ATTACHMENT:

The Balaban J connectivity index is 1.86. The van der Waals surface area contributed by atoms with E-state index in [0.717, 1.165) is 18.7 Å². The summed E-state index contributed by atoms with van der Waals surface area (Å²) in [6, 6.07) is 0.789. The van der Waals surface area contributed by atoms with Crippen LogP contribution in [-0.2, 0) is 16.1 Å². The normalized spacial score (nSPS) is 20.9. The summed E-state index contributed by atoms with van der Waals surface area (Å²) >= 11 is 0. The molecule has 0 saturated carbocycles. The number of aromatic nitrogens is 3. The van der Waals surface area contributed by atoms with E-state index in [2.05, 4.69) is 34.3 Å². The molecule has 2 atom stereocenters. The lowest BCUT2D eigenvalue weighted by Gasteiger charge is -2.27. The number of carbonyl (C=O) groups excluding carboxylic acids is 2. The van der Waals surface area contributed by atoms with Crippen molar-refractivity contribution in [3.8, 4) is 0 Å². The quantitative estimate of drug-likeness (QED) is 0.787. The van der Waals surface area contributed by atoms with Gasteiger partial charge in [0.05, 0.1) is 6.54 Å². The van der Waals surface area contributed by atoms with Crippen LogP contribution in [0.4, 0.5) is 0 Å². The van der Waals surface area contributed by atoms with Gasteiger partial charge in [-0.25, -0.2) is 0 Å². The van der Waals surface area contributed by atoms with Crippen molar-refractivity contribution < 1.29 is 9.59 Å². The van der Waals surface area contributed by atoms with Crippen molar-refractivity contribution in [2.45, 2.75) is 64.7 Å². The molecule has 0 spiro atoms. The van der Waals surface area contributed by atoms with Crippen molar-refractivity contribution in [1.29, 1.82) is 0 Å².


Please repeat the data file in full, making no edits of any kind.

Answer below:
The Balaban J connectivity index is 1.86. The van der Waals surface area contributed by atoms with E-state index in [0.717, 1.165) is 18.7 Å². The summed E-state index contributed by atoms with van der Waals surface area (Å²) in [6, 6.07) is 0.789. The van der Waals surface area contributed by atoms with Crippen LogP contribution in [-0.2, 0) is 16.1 Å². The normalized spacial score (nSPS) is 20.9. The summed E-state index contributed by atoms with van der Waals surface area (Å²) >= 11 is 0. The molecule has 0 saturated carbocycles. The number of aromatic nitrogens is 3. The van der Waals surface area contributed by atoms with E-state index in [2.05, 4.69) is 34.3 Å². The molecule has 2 atom stereocenters. The lowest BCUT2D eigenvalue weighted by Gasteiger charge is -2.27. The number of carbonyl (C=O) groups excluding carboxylic acids is 2. The van der Waals surface area contributed by atoms with Crippen molar-refractivity contribution in [3.8, 4) is 0 Å². The quantitative estimate of drug-likeness (QED) is 0.787. The van der Waals surface area contributed by atoms with Gasteiger partial charge in [0.05, 0.1) is 6.54 Å². The van der Waals surface area contributed by atoms with Crippen LogP contribution in [0.4, 0.5) is 0 Å². The van der Waals surface area contributed by atoms with Gasteiger partial charge in [-0.25, -0.2) is 0 Å². The van der Waals surface area contributed by atoms with Crippen molar-refractivity contribution < 1.29 is 9.59 Å². The van der Waals surface area contributed by atoms with Crippen molar-refractivity contribution in [2.45, 2.75) is 64.7 Å². The molecule has 0 spiro atoms. The van der Waals surface area contributed by atoms with Crippen molar-refractivity contribution in [1.29, 1.82) is 0 Å².